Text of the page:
The latest inflection point
Despite diametrically opposed core values, the US-Saudi relationship has held together for three-quarters of a century on the strength of mutual security and business interests. But the marriage of convenience has been far from frictionless.
The 1973 oil embargo by the Saudi-led Organization of the Petroleum Exporting Countries (OPEC) helped push the US economy into recession. Images of American motorists queuing in petrol lines are still etched in the nation’s collective consciousness. The kingdom is also inextricably linked with the 9/11 attacks carried out by 19 hijackers, 15 of whom were Saudi nationals.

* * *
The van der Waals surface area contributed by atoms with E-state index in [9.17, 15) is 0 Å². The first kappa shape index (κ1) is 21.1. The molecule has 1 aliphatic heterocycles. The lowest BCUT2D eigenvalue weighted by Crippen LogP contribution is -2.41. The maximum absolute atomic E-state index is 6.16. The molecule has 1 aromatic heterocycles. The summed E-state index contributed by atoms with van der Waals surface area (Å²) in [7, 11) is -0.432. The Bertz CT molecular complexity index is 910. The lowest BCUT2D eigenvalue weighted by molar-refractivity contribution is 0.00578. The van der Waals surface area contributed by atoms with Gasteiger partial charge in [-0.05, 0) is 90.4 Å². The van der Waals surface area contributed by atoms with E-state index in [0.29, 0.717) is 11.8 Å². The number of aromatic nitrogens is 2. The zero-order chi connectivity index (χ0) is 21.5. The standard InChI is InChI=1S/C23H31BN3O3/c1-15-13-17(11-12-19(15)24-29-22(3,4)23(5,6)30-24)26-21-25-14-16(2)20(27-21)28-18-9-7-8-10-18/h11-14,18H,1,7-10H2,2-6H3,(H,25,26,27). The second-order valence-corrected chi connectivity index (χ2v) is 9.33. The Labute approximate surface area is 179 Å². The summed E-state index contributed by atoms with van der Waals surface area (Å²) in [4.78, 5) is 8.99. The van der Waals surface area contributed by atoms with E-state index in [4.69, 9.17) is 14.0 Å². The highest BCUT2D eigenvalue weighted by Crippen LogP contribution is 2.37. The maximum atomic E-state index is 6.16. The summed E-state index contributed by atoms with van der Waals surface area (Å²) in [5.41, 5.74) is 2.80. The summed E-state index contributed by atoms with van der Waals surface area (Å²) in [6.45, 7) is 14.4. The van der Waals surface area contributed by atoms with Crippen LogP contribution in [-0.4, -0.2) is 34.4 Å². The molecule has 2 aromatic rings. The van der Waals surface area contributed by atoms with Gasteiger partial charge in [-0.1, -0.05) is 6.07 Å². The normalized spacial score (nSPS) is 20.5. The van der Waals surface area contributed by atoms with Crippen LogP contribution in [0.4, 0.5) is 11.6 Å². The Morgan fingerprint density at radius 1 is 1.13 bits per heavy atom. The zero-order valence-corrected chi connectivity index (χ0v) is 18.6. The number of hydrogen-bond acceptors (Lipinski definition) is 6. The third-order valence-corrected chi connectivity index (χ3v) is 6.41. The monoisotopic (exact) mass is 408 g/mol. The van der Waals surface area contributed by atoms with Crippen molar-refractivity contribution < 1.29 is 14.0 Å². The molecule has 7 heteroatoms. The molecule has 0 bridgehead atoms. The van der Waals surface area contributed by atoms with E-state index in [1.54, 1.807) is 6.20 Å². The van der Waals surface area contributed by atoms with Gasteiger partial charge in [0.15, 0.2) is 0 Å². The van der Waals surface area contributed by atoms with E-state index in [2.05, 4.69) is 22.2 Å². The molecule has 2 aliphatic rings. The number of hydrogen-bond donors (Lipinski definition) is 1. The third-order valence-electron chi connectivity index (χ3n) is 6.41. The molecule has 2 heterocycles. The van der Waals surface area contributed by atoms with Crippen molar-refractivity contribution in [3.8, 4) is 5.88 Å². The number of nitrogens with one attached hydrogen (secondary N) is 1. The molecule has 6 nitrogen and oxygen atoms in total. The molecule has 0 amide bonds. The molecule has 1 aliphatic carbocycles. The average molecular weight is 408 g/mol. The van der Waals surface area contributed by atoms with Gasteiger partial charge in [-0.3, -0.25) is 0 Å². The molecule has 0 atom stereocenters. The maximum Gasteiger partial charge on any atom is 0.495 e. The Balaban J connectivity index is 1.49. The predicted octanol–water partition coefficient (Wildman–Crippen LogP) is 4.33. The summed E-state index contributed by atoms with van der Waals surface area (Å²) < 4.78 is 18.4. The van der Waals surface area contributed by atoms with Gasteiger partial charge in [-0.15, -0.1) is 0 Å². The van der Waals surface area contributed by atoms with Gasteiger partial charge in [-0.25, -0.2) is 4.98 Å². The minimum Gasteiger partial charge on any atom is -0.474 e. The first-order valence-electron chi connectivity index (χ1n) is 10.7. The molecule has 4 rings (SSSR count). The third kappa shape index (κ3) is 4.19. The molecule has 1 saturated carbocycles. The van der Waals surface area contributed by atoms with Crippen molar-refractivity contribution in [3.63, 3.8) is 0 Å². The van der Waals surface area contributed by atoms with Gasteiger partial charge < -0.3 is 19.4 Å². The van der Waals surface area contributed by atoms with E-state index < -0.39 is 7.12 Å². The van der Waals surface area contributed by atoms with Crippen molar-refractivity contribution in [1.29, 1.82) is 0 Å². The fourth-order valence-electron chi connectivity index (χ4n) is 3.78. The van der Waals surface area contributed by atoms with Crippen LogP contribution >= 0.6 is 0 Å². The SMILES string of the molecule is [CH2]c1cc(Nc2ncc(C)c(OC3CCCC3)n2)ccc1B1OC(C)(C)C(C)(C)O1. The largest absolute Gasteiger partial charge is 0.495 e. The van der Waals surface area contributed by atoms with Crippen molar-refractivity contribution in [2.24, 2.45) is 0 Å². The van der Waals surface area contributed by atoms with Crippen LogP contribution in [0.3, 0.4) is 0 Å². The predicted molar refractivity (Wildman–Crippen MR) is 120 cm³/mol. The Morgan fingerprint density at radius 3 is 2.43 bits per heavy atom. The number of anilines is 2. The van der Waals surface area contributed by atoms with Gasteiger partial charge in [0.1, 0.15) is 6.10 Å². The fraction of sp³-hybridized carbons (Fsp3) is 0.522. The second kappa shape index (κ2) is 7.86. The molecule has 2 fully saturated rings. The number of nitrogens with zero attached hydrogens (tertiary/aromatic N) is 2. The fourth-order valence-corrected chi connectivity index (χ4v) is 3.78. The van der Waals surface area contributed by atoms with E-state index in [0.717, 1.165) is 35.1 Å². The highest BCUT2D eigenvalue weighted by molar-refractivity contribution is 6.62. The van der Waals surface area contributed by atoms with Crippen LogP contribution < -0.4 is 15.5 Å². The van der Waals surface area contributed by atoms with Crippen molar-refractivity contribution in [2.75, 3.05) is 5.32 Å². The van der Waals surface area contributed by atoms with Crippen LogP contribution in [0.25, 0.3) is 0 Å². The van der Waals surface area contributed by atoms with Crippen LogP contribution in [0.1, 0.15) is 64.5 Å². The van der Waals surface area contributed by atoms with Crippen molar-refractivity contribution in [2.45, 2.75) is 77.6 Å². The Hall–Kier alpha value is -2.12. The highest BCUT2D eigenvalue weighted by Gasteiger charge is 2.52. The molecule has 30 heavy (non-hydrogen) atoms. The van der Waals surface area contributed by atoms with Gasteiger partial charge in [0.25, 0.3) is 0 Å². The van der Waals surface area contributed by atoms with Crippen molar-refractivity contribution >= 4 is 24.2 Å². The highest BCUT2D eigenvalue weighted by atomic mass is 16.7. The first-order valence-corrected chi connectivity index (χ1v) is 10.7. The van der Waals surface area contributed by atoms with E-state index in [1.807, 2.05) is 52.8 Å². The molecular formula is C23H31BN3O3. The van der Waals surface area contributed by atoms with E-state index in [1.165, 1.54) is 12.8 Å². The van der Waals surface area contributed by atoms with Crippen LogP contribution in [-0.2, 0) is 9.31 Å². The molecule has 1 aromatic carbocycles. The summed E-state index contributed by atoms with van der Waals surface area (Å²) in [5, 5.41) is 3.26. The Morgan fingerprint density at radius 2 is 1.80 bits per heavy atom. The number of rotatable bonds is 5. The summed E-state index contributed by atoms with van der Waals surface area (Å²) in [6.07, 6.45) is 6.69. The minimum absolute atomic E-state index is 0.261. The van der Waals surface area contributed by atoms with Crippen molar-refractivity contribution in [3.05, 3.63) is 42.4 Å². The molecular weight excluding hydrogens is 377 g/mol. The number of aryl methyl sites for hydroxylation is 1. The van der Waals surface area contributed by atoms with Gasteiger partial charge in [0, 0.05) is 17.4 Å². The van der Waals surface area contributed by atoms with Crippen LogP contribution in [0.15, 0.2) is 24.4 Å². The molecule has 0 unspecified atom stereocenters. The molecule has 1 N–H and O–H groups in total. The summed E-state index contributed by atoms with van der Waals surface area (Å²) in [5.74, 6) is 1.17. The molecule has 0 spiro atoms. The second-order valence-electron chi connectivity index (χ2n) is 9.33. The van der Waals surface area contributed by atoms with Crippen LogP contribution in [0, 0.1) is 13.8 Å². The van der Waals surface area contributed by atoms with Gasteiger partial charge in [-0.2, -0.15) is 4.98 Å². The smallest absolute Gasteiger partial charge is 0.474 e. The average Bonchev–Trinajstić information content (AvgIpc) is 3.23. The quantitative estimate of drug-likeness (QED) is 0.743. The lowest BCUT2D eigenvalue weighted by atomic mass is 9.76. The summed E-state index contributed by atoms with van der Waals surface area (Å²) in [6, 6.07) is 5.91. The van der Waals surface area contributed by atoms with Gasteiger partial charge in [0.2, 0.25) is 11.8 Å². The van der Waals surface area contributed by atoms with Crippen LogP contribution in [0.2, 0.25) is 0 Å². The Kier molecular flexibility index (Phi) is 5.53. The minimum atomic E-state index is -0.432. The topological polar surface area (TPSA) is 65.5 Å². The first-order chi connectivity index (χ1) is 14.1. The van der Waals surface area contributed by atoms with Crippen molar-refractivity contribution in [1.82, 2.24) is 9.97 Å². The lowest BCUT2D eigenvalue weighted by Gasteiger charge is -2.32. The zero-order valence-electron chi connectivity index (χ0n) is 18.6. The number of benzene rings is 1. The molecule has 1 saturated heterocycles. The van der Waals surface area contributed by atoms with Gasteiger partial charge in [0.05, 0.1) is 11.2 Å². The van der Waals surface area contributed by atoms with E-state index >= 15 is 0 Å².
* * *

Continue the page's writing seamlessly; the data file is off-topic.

Over the past two decades, whenever oil prices become uncomfortable for US consumers and businesses, the No Oil Producing and Exporting Cartels Act (NOPEC) tends to rear its head on Capitol Hill. By taking aim at OPEC price fixing, the legislation, which has struggled through the years to find White House support, would strip Saudi Arabia of the sovereign immunity that shields it from a potential tsunami of lawsuits in the US.
The Saudis have also had their grievances with Washington. Riyadh famously bristled at the Obama administration’s efforts to defuse tensions with Iran, Saudi Arabia’s fiercest regional rival.
But the relationship between Riyadh and the White House warmed significantly when Trump took up residency at 1600 Pennsylvania Avenue.
To the kingdom’s delight, the Trump administration unilaterally withdrew from the Iran-nuclear deal in 2018 and went on to slap Tehran with relentless rounds of economic sanctions.